But even this much-loved favorite is not permitted to pass within the borders of the HTOZ!

Want even more weirdness and excessiveness? Plywood is rarely used, and mostly for shop fixtures. Manufactured wood product (Wooden Spam) is completely banished from the area. IKEA not spoken here!



But it’s my shop.

The HTOZ is the haven where I can go to get away from the noise…and the dust… and the items that our traditional woodworking ancestors did not have in their shops. A place where there exists an atmosphere evocative of earlier times and where I can look at a piece in progress and realize that it is being quietly fashioned using only my hands and some well-tuned hand tools.

Perhaps it is my little rebellion against all of the pervasive technology, the raw commercialism, and the made-in-China, plastic throw-away items of our modern society.

Yes, the handsawgeek HTOZ concept may seem weird and excessive, but I can’t think of any other place, along with the gardens outside, or the music room upstairs, where I would rather be spending my free time.


-- Ed

4 comments so far

View kajunkraft's profile


159 posts in 2354 days

#1 posted 08-21-2014 02:28 AM

I once met a guy like that. Tried to call him a while back and the recording said the number was no longer in service.

View BTimmons's profile


2303 posts in 2629 days

#2 posted 08-21-2014 03:03 PM

I totally understand doing things your own way for the sake of mental well being. I love my planes, chisels, and spokeshave, I just can’t imagine being without my table saw.

-- Brian Timmons -

View handsawgeek's profile


648 posts in 1540 days

#3 posted 08-21-2014 03:51 PM

Hi, BTimmons
Thanks for the reply.

It did take some time to convince myself to move past using the table saw. It could almost be described as going through withdrawal from an addiction. There would be many times while working on a project that I was tempted to put the hand saws down and take the work to the table saw. It was a sort of a crutch.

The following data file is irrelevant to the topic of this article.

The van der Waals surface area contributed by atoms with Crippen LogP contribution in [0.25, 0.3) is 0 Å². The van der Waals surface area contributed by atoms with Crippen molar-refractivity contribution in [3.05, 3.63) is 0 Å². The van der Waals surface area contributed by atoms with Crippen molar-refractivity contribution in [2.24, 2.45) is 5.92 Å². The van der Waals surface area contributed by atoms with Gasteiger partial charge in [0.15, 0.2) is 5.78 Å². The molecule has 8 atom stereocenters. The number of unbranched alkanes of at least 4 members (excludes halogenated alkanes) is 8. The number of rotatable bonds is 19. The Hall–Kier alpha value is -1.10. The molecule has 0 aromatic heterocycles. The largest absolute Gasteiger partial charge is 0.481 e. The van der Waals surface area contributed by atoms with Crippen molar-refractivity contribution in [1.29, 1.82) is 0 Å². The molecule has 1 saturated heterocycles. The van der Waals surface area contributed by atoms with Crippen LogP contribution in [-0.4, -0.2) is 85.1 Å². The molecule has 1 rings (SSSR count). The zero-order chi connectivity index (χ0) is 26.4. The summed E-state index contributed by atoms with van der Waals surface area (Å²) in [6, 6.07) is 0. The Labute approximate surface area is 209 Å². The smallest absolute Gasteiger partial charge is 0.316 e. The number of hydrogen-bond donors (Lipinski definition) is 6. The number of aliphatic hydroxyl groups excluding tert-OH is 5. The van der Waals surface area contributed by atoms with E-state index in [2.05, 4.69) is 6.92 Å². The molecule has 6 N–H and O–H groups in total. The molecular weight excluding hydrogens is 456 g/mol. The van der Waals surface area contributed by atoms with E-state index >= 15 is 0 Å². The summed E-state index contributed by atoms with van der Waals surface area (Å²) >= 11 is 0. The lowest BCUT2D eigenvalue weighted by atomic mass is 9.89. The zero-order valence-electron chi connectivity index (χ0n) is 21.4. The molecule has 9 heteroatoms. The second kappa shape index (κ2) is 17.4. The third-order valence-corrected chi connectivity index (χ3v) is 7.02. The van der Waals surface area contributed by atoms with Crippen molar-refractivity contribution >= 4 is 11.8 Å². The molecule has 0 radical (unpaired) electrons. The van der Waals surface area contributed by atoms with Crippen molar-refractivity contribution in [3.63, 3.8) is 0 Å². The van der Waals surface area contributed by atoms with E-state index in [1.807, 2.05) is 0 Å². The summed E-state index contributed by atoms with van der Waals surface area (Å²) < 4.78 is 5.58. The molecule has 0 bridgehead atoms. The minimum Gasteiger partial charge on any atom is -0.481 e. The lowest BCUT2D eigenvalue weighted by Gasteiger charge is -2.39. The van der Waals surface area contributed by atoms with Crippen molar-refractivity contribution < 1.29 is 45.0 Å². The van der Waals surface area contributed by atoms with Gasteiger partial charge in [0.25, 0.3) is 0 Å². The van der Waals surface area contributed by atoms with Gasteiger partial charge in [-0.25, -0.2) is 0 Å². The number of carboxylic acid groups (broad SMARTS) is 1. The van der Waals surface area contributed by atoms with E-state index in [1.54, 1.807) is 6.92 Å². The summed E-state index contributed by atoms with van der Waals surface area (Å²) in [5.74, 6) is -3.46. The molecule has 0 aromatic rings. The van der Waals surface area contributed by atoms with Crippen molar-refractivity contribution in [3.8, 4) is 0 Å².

The thing that really made the transition much easier was the simple act of building a knee-high saw bench for ripping and crosscutting larger boards, and a bench hook for the back saw on the finer stuff. This made all the difference in the world. Without these accessories, transitioning to hand saws would have proven much more difficult. And, of course, using well tuned and sharpened hand saws is critical, as well.

Once it was learned that I could actually cut to a line while keeping the blade square to the work, it was all over. I’d be lying if I said there wasn’t a substantial learning curve and practice involved in acquiring that skill.

I suppose that if I worked as a high volume production shop with a lot of repititious operations, the TS would be indespensible and necessary. But, I’m just a one-off hobbyist, so I find it quicker and more efficient just to grab a handsaw and saw bench to make most cuts, rather than perform the required TS setups.

One thing that I haven’t yet learned is how to re-saw with hand saws. For the time being this is still being done on the band saw. But it is on the schedule for future Neanderthal self-training!


-- Ed

View stefang's profile


15947 posts in 3478 days

#4 posted 08-21-2014 05:06 PM

I can relate to the joy of using hand tools, and I use them too, quite a lot actually, but when you get old like me I bet you will want a table saw, a bandsaw a….............well, you know what I mean.

-- Mike, an American living in Norway.